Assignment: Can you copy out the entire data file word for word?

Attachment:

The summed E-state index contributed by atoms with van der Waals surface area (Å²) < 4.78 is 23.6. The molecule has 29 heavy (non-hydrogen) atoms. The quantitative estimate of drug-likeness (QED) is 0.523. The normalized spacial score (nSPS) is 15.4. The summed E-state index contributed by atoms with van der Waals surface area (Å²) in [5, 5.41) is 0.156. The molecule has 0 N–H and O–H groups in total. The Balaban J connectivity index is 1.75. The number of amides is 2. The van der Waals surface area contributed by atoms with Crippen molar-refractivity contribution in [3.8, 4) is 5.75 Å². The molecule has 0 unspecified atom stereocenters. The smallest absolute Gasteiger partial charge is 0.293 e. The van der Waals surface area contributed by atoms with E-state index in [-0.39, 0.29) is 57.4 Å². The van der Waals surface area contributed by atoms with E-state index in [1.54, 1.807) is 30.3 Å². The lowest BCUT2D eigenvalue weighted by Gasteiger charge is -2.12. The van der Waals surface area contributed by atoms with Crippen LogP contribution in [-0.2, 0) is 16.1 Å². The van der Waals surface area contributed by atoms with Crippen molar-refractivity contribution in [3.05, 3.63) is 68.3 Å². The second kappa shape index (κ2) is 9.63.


The summed E-state index contributed by atoms with van der Waals surface area (Å²) < 4.78 is 23.6. The molecule has 29 heavy (non-hydrogen) atoms. The quantitative estimate of drug-likeness (QED) is 0.523. The normalized spacial score (nSPS) is 15.4. The summed E-state index contributed by atoms with van der Waals surface area (Å²) in [5, 5.41) is 0.156. The molecule has 0 N–H and O–H groups in total. The Balaban J connectivity index is 1.75. The number of amides is 2. The van der Waals surface area contributed by atoms with Crippen molar-refractivity contribution in [3.8, 4) is 5.75 Å². The molecule has 0 unspecified atom stereocenters. The smallest absolute Gasteiger partial charge is 0.293 e. The van der Waals surface area contributed by atoms with E-state index in [-0.39, 0.29) is 57.4 Å². The van der Waals surface area contributed by atoms with E-state index in [1.54, 1.807) is 30.3 Å². The lowest BCUT2D eigenvalue weighted by Gasteiger charge is -2.12. The van der Waals surface area contributed by atoms with Crippen LogP contribution in [-0.2, 0) is 16.1 Å². The van der Waals surface area contributed by atoms with Crippen molar-refractivity contribution in [3.05, 3.63) is 68.3 Å². The second kappa shape index (κ2) is 9.63.